Stories of French-Australian Innovation

Changing lives together: from water to astronomy to cancer, this collection showcases outstanding collaborations between French and Australian researchers.

Scientific collaboration between Australia and France stretches back to the early days of European settlement, when La Pérouse built an observatory at Botany Bay in 1788.

Continue reading Stories of French-Australian Innovation

Honey for your wounds?

The benefits of using medical-grade honey to treat and prevent infection in wounds has been confirmed by Sydney researchers.

Dr Nural Cokcetin tested more than 600 Australian honey samples and documented the antibacterial activity, which strongly corresponds to the levels of methylglyoxal (MGO), one of honey’s most active ingredients.

Continue reading Honey for your wounds?

The hidden infection causing infertility

One in five cases of infertility are caused by scars due to past infections with chlamydia, but in most cases people don’t know they were ever infected.

Researchers at the University of Technology Sydney (UTS) have discovered that a specific set of our genes switch on within half an hour of infection, which could lead to new treatments.  

Continue reading The hidden infection causing infertility

Signs of the dietary environment

School-aged children are surrounded by messages about food and nutrition, from shop signs to brand advertising. Linguists from Indonesia and Australia have developed a new way of studying how this affects them, using smartphones and clever analysis.

In a project financed by The Australia-Indonesia Centre and led by Dr Sisilia Halimi of Universitas Indonesia and Professor Lesley Harbon of the University of Technology Sydney, researchers used their phones to take pictures of the ‘linguistic landscape’ around schools and their surrounds, in fact anywhere written text was evident.

Continue reading Signs of the dietary environment

Tracking dust

Statisticians have revealed the surprising source of dust that plagues townships beside a Hunter Valley rail line delivering coal to Newcastle’s busy port.

Airborne dust increases as trains pass. But it wasn’t clear exactly how—for example, whether the dust was escaping uncovered coal wagons or coming from the diesel engines pulling the wagons. The answer was surprising.

Mathematicians from the ARC Centre of Excellence for Mathematical and Statistical Frontiers correlated air-pollution data against information on passing trains and weather conditions.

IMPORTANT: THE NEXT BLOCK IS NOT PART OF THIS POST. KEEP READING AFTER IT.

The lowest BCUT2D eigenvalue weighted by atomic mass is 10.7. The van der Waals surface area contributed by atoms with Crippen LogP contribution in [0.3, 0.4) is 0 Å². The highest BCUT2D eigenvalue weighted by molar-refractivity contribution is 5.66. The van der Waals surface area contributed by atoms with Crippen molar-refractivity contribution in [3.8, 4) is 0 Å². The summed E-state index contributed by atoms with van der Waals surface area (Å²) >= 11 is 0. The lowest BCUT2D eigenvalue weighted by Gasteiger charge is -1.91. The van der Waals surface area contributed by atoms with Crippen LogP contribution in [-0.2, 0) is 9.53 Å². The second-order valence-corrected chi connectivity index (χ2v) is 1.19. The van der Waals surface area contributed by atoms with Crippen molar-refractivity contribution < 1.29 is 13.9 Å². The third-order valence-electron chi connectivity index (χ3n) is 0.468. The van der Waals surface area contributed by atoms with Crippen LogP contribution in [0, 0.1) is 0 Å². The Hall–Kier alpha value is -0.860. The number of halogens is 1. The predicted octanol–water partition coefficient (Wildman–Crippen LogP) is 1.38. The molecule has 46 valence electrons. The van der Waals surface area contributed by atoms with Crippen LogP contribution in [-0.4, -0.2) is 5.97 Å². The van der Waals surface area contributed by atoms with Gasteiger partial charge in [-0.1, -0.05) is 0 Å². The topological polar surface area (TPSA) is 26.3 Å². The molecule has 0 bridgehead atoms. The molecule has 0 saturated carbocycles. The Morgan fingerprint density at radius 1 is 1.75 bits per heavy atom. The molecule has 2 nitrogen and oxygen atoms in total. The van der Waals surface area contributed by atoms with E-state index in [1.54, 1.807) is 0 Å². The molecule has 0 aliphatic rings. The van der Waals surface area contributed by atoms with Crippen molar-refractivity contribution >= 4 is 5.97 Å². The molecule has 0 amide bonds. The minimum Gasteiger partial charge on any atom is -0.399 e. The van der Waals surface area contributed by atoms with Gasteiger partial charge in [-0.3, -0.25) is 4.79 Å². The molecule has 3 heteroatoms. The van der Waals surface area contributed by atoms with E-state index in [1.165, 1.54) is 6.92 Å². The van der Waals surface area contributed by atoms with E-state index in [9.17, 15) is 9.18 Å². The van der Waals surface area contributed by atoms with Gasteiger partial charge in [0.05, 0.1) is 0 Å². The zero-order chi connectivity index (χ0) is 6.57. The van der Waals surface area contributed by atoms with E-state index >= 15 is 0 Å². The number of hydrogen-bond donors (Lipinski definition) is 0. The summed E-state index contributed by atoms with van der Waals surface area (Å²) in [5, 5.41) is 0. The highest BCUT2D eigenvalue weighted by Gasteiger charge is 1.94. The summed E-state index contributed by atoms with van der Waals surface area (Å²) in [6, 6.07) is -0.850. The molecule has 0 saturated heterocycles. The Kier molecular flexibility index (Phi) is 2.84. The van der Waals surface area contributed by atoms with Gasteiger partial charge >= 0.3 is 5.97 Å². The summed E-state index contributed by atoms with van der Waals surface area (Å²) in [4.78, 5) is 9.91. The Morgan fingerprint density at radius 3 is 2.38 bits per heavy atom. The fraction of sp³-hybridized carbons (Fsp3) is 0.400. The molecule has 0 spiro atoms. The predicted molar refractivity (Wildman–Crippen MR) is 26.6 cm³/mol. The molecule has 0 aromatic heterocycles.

Continue reading Tracking dust

Maths to answer big questions (it’s not always 42)

Many of today’s big questions can only be answered with new mathematical and statistical tools.

That’s what the ARC Centre of Excellence for Mathematical and Statistical Frontiers are working on, and they’re finding real-world applications in areas as diverse as:

Continue reading Maths to answer big questions (it’s not always 42)

Australia’s SKA demonstrator already booked out

The sky's no limit with ASKAP
THE FIRST ASKAP DISH BEING ERECTED IN FEBRUARY 2010. CREDIT: DAVE DEBOER, CSIRO

It’s not due to begin operating until 2013, but astronomers from around the world are already lining up to use CSIRO’s Australian Square Kilometre Array Pathfinder (ASKAP). In fact, the first five years of ASKAP’s operation are already booked out, with ten major international Survey Science projects looking for pulsars, measuring cosmic magnetic fields, studying millions of galaxies, and more. Continue reading Australia’s SKA demonstrator already booked out

Galactic archaeology— digging into the Milky Way’s past

ASTRONOMERS ARE HUNTING ‘FOSSIL’ STARS FROM GALAXIES DEVOURED BY THE MILKY WAY CREDIT: HUBBLE HERITAGE TEAM (AURA/STSCI/NASA/ESA)
ASTRONOMERS ARE HUNTING ‘FOSSIL’ STARS FROM GALAXIES DEVOURED BY THE MILKY WAY CREDIT: HUBBLE HERITAGE TEAM (AURA/STSCI/NASA/ESA)

Ken Freeman is hunting for fossils. But he’s not looking for old bones—he’s exploring the very origin and history of our Milky Way galaxy.

Conventional theory says that our galaxy grew big by engulfing smaller ones. If this is correct, stars from the original galaxies should be still identifiable within the main mass of stars via several tell-tale signs, from unusual velocities to spectral types. These stellar fossils would point to the galaxy’s birth and growth. Continue reading Galactic archaeology— digging into the Milky Way’s past

Nurturing super astronomers at home

SUPER SCIENCE FELLOW DR JAMES ALLISON AT NARRABRI DURING AN OBSERVING RUN AT THE AUSTRALIA TELESCOPE COMPACT ARRAY. CREDIT: ANANT TANNA.
SUPER SCIENCE FELLOW DR JAMES ALLISON AT NARRABRI DURING AN OBSERVING RUN AT THE AUSTRALIA TELESCOPE COMPACT ARRAY. CREDIT: ANANT TANNA.

Advanced telescopes need advanced astronomers to run them. Australia is matching the millions of dollars it is investing in new telescope technology with funds to help train the rising stars of Australian astronomy.

“We’ve had big investments in infrastructure, and now we need young scientists with the expertise to use them,” says Elaine Sadler, professor of Astrophysics at the University of Sydney and chair of the National Committee for Astronomy.

One new tranche of research funding for early career astronomers comes in the form of three-year Super Science Fellowships from the Commonwealth Government. In 2011, 14 young astronomers became Super Science Fellows, joining the 17 who started work in 2010. All up, astronomy will receive one-third of the Federal Government’s $27 million commitment to the Fellowships program. Continue reading Nurturing super astronomers at home